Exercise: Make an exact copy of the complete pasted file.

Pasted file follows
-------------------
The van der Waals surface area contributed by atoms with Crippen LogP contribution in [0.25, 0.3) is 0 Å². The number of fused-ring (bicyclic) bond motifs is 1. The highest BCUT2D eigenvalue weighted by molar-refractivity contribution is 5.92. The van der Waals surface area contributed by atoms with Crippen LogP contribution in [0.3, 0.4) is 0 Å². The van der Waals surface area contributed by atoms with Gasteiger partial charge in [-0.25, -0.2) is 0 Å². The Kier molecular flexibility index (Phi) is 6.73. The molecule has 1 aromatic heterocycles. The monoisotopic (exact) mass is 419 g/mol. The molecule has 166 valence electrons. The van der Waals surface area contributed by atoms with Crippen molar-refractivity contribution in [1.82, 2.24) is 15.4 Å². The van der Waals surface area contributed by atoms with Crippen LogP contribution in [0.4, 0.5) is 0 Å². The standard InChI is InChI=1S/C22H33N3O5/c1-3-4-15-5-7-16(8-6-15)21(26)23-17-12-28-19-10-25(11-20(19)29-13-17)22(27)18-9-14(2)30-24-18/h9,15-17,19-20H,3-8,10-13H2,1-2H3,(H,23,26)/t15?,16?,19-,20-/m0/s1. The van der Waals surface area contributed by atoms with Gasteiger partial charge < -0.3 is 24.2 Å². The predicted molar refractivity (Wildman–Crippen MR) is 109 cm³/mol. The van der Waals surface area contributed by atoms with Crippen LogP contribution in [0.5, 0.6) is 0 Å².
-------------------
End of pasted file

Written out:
The van der Waals surface area contributed by atoms with Crippen LogP contribution in [0.25, 0.3) is 0 Å². The number of fused-ring (bicyclic) bond motifs is 1. The highest BCUT2D eigenvalue weighted by molar-refractivity contribution is 5.92. The van der Waals surface area contributed by atoms with Crippen LogP contribution in [0.3, 0.4) is 0 Å². The van der Waals surface area contributed by atoms with Gasteiger partial charge in [-0.25, -0.2) is 0 Å². The Kier molecular flexibility index (Phi) is 6.73. The molecule has 1 aromatic heterocycles. The monoisotopic (exact) mass is 419 g/mol. The molecule has 166 valence electrons. The van der Waals surface area contributed by atoms with Crippen molar-refractivity contribution in [1.82, 2.24) is 15.4 Å². The van der Waals surface area contributed by atoms with Crippen LogP contribution in [0.4, 0.5) is 0 Å². The standard InChI is InChI=1S/C22H33N3O5/c1-3-4-15-5-7-16(8-6-15)21(26)23-17-12-28-19-10-25(11-20(19)29-13-17)22(27)18-9-14(2)30-24-18/h9,15-17,19-20H,3-8,10-13H2,1-2H3,(H,23,26)/t15?,16?,19-,20-/m0/s1. The van der Waals surface area contributed by atoms with Gasteiger partial charge < -0.3 is 24.2 Å². The predicted molar refractivity (Wildman–Crippen MR) is 109 cm³/mol. The van der Waals surface area contributed by atoms with Crippen LogP contribution in [0.5, 0.6) is 0 Å².